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Seneca – On the Creation of Earthquakes 2023 Movie Review
The big name factor of John Malkovich, along with his involvement in the likes of Con Air and the Red films, mean that Seneca – On the Creation of Earthquakes could conceivably tempt some viewers to leave their mainstream comfort zone and try something different – because it is definitely something different. Whether the hypothetical viewers would make it to the end is another matter; on reflection, probably not. This bombastic hot mess of a production is undoubtedly going to polarise.
Seneca (John Malkovich), the great philosopher of Ancient Rome, has fallen out of favour with the sociopathic emperor Nero (Tom Xander). Implicated in an attempted assassination, Seneca is given a choice: kill himself by morning, or be killed in the most brutal, painful and generally degrading way possible. Seneca and his assorted loved ones, friends, hangers-on and sycophants argue their way to a decision.
It was during the original Red movie in 2010 that director Robert Schwentke first worked with Malkovich, and this is an unpredictable choice of material for their followup. Occasionally feeling like a companion piece to Horrible Histories: The Movie – Rotten Romans (without the jokes), Seneca presents an abstract version of Ancient Rome, which fits the mood and is far more cost-effective. Sets are unfinished, with deliberate modern touches (one young slave appears to be wearing cargo shorts), and the cast prance around in costumes that look suspiciously like they were made from bedsheets and cardboard. The movie is anachronistic, if not quite punk, and becomes even weirder when one realises that the filmmaker’s most recent effort was Snake Eyes: GI Joe Origins.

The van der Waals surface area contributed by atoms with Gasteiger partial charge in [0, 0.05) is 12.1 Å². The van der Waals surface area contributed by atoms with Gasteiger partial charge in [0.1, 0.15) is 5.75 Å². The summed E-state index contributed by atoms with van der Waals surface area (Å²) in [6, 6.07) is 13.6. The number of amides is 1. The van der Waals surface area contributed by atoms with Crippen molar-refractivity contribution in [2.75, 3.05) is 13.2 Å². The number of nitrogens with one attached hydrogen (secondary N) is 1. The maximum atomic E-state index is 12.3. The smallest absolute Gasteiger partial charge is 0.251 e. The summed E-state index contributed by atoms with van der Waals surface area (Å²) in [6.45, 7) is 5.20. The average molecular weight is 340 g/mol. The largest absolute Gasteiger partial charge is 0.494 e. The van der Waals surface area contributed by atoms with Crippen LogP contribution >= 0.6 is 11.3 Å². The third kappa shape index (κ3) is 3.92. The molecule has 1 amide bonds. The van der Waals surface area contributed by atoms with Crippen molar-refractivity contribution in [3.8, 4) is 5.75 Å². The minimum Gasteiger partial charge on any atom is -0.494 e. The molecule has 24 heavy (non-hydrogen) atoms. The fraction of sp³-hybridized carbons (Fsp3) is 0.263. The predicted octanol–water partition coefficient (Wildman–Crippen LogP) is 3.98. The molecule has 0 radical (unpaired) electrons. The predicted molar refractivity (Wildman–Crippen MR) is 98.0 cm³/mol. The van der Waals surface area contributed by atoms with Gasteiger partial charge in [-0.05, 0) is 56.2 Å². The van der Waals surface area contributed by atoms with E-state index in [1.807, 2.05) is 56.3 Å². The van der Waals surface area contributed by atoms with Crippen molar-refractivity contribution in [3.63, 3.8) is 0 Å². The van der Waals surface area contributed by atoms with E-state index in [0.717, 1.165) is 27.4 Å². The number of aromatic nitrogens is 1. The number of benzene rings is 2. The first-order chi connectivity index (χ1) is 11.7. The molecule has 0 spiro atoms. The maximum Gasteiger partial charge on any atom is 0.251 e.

Watching John Malkovich elocute loudly and excitedly for 112 minutes may be a task too great for some, but the structure of the film rewards patience in allowing it to weave its strange magic (though its star may need a dental checkup after chewing all that scenery). The novelty might wear off by the time the credits roll, but the fantastic recklessness of this unconventional biopic deserves praise.